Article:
In lieu of all the dark and grim movies this summer season seems to be offering, it’s nice to see a movie that embraces escapism like “The Avengers.”
The film dives into the weird and the mystical right away with no qualms about alienating the audience. But then again, with a built-in fanbase like “The Avengers,” they have nothing to worry abut.
“The Avengers,” directed by Joss Whedon (“Serenity”) is Marvel’s biggest endeavor yet, throwing together all of Marvel’s biggest stars together in one flashy blockbuster. The star-studded list includes Iron Man (Robert Downey Jr., “Tropic Thunder), Thor (Chris Hemsworth, “Thor”), Captain America (Chris Evans, “The Losers”), Black Widow (Scarlett Johansson, “We Bought a Zoo”), the Hulk (Mark Ruffalo, “The Kids Are All Right”) and Hawkeye (Jeremy Renner, “Mission Impossible: Ghost Protocol”).
Needless to say, there are a lot of characters, not to mention strong personalities, to keep in harmony in one film.
However, as director and co-screenwriter, Whedon does a tremendous job. The dialogue is snappy, the banter is witty, and each character gets their moment to shine in the sun. Yes, even Hawkeye.
The film’s plot itself is pretty simple, with the government agency S.H.I.E.L.D losing a precious item, the Cosmic Cube, to this movie’s Big Bad, Loki (Tom Hiddleston, “War Horse”). As a great source of energy, this Cube has the ability to make or break the world, as per usual for a deus ex machina device. Director of S.H.I.E.L.D Nick Fury (Samuel L. Jackson, “The Other Guys”), in a desperate attempt to gain back the Cube, calls on this world’s only superheroes. The only thing is, they all hate each other.
Whedon does an excellent job of weaving together the intricacies of having such dynamic characters meet and interact. Each character gets their own hero shot along with a grand entrance, building anticipation for all the fans in the audience. However, by making them all interact in a very hostile way, Whedon builds the way for character development and team struggles, a conflict that he has crafted so well before with television series like “Buffy the Vampire Slayer” and “Firefly.” However, Whedon is not only a master weaving together a team, but a master of dialogue.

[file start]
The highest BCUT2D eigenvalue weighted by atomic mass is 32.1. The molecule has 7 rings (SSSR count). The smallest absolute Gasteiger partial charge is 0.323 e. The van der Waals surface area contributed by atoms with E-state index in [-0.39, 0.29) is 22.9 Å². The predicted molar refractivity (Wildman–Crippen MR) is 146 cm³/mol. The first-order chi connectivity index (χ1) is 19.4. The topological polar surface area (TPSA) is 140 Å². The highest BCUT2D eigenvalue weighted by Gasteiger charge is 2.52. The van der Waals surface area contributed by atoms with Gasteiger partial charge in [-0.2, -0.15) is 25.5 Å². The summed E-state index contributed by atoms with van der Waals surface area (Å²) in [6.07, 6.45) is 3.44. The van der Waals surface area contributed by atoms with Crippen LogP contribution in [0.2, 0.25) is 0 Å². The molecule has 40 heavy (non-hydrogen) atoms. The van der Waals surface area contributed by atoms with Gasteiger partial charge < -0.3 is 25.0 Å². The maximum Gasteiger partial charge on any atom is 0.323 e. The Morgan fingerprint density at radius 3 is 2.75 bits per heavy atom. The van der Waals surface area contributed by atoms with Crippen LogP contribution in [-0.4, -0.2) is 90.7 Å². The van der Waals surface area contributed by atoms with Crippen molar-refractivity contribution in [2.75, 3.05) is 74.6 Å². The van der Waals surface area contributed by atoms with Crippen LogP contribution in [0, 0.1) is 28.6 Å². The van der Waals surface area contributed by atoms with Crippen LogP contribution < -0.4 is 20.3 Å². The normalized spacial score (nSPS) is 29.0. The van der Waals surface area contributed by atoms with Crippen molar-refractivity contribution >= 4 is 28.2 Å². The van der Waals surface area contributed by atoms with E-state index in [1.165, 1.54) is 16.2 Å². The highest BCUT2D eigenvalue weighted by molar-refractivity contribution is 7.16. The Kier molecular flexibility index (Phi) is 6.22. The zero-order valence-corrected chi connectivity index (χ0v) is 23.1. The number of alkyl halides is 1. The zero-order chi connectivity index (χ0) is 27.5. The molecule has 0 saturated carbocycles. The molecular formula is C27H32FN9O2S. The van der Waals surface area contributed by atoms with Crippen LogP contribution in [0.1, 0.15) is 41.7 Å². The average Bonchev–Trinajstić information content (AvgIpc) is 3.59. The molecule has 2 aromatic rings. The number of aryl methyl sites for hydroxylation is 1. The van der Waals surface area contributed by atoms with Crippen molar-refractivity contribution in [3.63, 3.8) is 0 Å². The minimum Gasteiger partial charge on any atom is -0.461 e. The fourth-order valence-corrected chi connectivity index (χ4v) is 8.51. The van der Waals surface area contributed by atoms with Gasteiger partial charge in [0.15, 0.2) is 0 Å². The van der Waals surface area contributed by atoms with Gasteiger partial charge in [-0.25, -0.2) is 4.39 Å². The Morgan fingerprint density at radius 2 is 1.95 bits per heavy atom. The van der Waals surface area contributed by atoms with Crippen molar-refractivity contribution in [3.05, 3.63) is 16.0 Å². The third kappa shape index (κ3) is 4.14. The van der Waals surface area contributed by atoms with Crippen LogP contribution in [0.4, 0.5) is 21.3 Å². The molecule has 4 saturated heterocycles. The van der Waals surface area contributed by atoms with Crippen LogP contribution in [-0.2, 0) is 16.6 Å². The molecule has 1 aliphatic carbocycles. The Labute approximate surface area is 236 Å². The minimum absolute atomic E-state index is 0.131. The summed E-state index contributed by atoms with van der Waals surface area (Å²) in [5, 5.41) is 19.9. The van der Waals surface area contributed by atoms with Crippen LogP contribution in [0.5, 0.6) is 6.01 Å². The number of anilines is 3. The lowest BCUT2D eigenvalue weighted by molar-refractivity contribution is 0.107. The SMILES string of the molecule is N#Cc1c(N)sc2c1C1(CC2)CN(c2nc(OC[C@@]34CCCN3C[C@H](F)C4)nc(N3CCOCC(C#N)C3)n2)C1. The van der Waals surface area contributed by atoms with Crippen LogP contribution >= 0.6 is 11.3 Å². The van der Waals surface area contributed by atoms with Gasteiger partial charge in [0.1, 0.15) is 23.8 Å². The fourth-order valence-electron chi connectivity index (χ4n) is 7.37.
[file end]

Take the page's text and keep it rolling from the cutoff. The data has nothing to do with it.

The dialogue is probably the strongest part of “The Avengers.” The lines are fast, funny and full of exposition, allowing way more rooms for laughs than one would initially expect. Downey Jr. excels in Whedon’s trademark snark, rattling off punch line after punch line. As Black Widow, Johansson gets to break free from the stiff characterization of her character in “Iron Man 2,” reveling in her witty and comic lines. The film even pokes fun at its own characters, making it quite a meta and pop culture-saturated film, something Whedon is well-known for.
The high-energy dialogue supports the nonstop action of the film, which is perhaps one of its low points. Though “The Avengers” is a blockbuster and a superhero film with certain expectations, it often felt like the movie was composed of action sequence after action sequence, punctuated by a few select moments of exposition. While the action scenes were magnificently flashy and they flow very smoothly, it caused the plot of the film to move along rather slowly.
However, this being a Whedon film, it’s not so much the plot that matters as the characters. Despite most of the film being a snarkfest between the main characters, the stars clearly had a lot of chemistry with each other, and you found yourself rooting for them to work together. Even the supporting characters played their part, such as the lovably deadpan Agent Phil Coulson (Clark Gregg, “Mr. Popper’s Penguins”), who acted as a sort of emotional link between all the characters’ films. Of course, since Whedon is behind the helm, one of these characters to whom you’ve grown so attached has to die so that Whedon can rip out your heart and stomp on it on the ground.
Despite the jumble of elements that hold together this film, it works. “The Avengers” could have easily slipped into dangerous Michael Bay territory with its wealth of aliens and science fiction, but it was grounded by the dynamic characters and masterful dialogue. It’s not a perfect movie, but it is a great superhero movie.